The labels he has been using here, throughout (fieldfare, trench, lorry, or nieman) have been severed from his memory, because they belong to his father, although he is included in them, as a young boy who lived there and saw and heard everything with the proper corresponding names. And patterns, in Ponar cannot be of help as he has no direct access to that time.

The boy he was exists, young Yankele is there in the dark mirror, inside, as a movement that has lost its source and its outlet, a movement made - not meaningless, or gratuitous - but simply blank. "Suddenly we see ourselves teetering on the brink of an abyss. Any slight breeze, any wrong move on our part, may cause us to lose our balance and fall into the void."

And they were made to fall into the void; the young boy also fell, and Yankele - which was also the name of the boy - now, as he walks around a clearing ("the clearing" having no more meaning for him than the two syllables of keyver, a word he heard in the plane coming over), he hopes to see the features surrounding him without the frame of his language. Fiction.

He is a man void of understanding, the lies wait at every corner because he hoped he might reconcile everything around him with a fiction of the life he knows had been his (if not here, not very far): from words like trees, or tracks, but he should have given his steps their proper rhythm which he could easily, even before coming over, have known to be "troyern".

"What could be closer to a possible world than a world that once was? Isn't it true that in such a past place, all nouns, even common nouns, are proper names of things, motionless, rigidly designated, forever?" On his notebook he had copied a dozen such quotes from people who had possibly made a similar attempt or at least had tried to understand what memory was.

He had read others', and in reading them had found out they could not be appropriated; memories cannot be "told" or if they are they become tales, stories, they are outside looking in, while as a boy he was inside looking out. Reading, listening are a vicarious experiencing of chosen fragments of a life leading to empathy. As such they are, at best, a first step.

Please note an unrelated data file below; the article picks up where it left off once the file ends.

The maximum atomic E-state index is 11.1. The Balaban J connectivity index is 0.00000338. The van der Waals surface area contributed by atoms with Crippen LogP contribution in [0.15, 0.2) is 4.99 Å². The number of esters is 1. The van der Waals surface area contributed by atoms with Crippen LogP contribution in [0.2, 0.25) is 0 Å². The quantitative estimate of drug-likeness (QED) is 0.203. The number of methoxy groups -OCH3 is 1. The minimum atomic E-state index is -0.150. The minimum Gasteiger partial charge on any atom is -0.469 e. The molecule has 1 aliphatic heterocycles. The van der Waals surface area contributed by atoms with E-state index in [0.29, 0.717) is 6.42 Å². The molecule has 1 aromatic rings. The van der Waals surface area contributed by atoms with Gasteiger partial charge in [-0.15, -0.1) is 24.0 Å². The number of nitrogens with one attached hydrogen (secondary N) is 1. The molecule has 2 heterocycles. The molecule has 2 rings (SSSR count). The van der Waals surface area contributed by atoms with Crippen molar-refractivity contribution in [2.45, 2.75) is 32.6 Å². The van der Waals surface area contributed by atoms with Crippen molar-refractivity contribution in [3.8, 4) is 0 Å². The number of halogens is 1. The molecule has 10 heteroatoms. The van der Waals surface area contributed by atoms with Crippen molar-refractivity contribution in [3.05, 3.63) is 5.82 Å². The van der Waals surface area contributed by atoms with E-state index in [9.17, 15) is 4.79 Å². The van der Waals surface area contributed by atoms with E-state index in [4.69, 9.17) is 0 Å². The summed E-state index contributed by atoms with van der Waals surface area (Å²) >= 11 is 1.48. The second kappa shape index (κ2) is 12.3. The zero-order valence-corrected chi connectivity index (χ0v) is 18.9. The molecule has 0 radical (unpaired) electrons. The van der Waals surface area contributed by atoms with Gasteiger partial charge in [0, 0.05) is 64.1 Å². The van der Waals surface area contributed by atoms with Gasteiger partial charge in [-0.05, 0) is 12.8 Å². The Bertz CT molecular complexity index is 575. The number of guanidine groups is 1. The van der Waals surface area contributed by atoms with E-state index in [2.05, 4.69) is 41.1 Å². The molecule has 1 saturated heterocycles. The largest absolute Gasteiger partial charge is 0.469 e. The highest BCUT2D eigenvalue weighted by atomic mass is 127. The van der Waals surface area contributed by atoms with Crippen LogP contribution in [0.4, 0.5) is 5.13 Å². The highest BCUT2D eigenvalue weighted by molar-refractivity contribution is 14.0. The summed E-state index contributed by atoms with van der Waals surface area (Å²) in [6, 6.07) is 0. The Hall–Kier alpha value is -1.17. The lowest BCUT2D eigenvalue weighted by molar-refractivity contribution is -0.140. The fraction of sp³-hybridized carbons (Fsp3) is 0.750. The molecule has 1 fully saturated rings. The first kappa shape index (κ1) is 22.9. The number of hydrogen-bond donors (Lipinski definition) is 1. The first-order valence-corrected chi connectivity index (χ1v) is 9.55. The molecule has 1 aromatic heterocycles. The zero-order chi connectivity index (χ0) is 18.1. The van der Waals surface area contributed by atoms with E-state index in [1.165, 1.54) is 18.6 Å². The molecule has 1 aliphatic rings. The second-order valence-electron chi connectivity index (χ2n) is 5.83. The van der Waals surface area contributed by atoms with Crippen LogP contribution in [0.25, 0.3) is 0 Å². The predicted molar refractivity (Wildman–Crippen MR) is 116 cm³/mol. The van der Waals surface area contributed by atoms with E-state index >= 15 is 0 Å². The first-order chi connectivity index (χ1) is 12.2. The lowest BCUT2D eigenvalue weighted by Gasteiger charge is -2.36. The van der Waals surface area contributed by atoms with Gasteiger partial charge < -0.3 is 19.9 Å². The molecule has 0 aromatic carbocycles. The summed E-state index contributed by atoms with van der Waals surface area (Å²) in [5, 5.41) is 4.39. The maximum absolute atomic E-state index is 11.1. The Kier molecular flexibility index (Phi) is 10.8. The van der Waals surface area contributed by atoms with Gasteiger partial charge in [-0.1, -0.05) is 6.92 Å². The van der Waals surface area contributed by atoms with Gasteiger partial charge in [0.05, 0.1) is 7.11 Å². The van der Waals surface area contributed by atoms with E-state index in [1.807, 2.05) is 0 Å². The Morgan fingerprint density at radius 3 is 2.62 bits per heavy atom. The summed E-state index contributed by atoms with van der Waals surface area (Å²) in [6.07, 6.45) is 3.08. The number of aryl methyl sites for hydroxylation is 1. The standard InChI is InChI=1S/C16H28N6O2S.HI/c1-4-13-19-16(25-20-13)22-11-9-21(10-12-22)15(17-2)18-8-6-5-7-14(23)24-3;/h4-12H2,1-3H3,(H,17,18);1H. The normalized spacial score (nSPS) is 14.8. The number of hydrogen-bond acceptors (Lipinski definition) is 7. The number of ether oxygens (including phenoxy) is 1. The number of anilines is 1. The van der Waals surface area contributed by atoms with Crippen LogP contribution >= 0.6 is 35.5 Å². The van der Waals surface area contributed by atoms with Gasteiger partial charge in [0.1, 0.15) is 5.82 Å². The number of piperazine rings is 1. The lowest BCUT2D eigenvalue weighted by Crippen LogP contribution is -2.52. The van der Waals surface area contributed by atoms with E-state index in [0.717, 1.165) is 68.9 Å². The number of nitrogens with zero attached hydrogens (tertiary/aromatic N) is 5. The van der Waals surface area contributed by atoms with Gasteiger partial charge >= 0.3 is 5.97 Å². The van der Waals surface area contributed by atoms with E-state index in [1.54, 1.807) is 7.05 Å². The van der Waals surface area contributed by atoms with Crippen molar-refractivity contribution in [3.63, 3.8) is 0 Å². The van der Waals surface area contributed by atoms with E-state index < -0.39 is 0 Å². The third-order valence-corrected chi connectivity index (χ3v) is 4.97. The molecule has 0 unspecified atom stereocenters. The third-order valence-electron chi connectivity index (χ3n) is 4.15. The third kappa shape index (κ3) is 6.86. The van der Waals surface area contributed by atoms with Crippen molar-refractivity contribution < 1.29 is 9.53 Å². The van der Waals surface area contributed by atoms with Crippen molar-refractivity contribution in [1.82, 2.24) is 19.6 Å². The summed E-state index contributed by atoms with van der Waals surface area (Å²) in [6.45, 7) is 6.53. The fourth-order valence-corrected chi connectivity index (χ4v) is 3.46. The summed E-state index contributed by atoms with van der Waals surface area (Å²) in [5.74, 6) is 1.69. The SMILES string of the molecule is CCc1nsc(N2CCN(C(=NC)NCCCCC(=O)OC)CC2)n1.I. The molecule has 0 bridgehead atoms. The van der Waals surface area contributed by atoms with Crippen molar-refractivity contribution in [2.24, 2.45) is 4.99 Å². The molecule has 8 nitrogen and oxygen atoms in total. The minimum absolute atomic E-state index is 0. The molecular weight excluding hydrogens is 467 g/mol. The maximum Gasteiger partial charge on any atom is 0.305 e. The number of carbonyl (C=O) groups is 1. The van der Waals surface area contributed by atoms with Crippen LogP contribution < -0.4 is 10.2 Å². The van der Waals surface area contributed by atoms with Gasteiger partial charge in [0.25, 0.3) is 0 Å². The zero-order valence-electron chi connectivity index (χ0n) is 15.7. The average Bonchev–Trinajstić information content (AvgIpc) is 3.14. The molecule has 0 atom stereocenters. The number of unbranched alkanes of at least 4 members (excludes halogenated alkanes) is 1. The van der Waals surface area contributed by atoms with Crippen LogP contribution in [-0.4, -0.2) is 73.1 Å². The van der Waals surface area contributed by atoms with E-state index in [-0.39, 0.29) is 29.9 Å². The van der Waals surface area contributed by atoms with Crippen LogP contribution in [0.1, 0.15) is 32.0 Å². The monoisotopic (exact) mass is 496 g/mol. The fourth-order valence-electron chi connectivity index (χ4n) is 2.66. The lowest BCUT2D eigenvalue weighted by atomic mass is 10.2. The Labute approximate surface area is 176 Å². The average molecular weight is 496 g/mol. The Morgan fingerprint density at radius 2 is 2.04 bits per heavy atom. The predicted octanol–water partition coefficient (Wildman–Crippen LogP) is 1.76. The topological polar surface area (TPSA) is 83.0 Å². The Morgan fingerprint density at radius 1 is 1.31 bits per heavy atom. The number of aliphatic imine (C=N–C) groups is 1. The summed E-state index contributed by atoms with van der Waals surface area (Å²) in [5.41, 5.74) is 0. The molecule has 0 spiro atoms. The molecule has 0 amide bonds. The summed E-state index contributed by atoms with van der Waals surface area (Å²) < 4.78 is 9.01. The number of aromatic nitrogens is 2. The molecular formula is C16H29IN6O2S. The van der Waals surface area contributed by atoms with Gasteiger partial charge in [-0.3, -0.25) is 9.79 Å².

A butterfly landed on the lapel of his jacket and took off before he had time to give it a proper name though he would not have known all the butterflies of Northern Europe. The track came out of the tall grass and crossed a road which lost itself into the trees. There was the site of which it was said that "the earth trembled" and also that "the earth breathed".

As a young boy, Yankele had never been in Ponar, he had only heard or read about Ponar; he had been hidden. But some people had been there, people had created this place, then other people had been forced to wipe out the traces, and people had made a memorial of Ponar. Were the few Lithuanians killed by the Jews before they were shot also buried then burned here?

Were the murderers also included in the memorial? Did their children also come here, and had they lost all links with their youth? If the memories of every war and every genocide could be regained the way he was trying to regain his lost language, would human beings be able to overcome the panic that they contained? "These weeds are memory of those worser hours."

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Yankele's search for a correspondence that might link the frozen and indecipherable images belonging to the young boy with the language he is now using to write twenty-one paragraphs has been partly directed by his reading of what Itzak Dogan, Avraham Tory, Nelson Goodman, Walter Abish, Jacques Roubaud and Franz Baermann Steiner had attempted in their own search.